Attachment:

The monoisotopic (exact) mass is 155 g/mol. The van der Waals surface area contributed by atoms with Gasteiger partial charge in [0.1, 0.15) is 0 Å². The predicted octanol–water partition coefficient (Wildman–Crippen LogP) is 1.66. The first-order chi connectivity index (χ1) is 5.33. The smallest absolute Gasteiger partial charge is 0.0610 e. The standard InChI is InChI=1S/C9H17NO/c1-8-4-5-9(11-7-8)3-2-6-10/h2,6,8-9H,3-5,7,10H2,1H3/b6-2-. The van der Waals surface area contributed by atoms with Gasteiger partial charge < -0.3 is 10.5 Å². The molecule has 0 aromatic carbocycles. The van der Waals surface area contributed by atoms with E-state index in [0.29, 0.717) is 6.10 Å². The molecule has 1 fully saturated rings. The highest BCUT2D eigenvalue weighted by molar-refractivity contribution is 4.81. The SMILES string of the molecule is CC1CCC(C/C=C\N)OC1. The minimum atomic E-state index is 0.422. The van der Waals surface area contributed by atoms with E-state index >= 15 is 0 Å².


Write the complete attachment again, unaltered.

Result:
The monoisotopic (exact) mass is 155 g/mol. The van der Waals surface area contributed by atoms with Gasteiger partial charge in [0.1, 0.15) is 0 Å². The predicted octanol–water partition coefficient (Wildman–Crippen LogP) is 1.66. The first-order chi connectivity index (χ1) is 5.33. The smallest absolute Gasteiger partial charge is 0.0610 e. The standard InChI is InChI=1S/C9H17NO/c1-8-4-5-9(11-7-8)3-2-6-10/h2,6,8-9H,3-5,7,10H2,1H3/b6-2-. The van der Waals surface area contributed by atoms with Gasteiger partial charge < -0.3 is 10.5 Å². The molecule has 0 aromatic carbocycles. The van der Waals surface area contributed by atoms with E-state index in [0.29, 0.717) is 6.10 Å². The molecule has 1 fully saturated rings. The highest BCUT2D eigenvalue weighted by molar-refractivity contribution is 4.81. The SMILES string of the molecule is CC1CCC(C/C=C\N)OC1. The minimum atomic E-state index is 0.422. The van der Waals surface area contributed by atoms with E-state index >= 15 is 0 Å².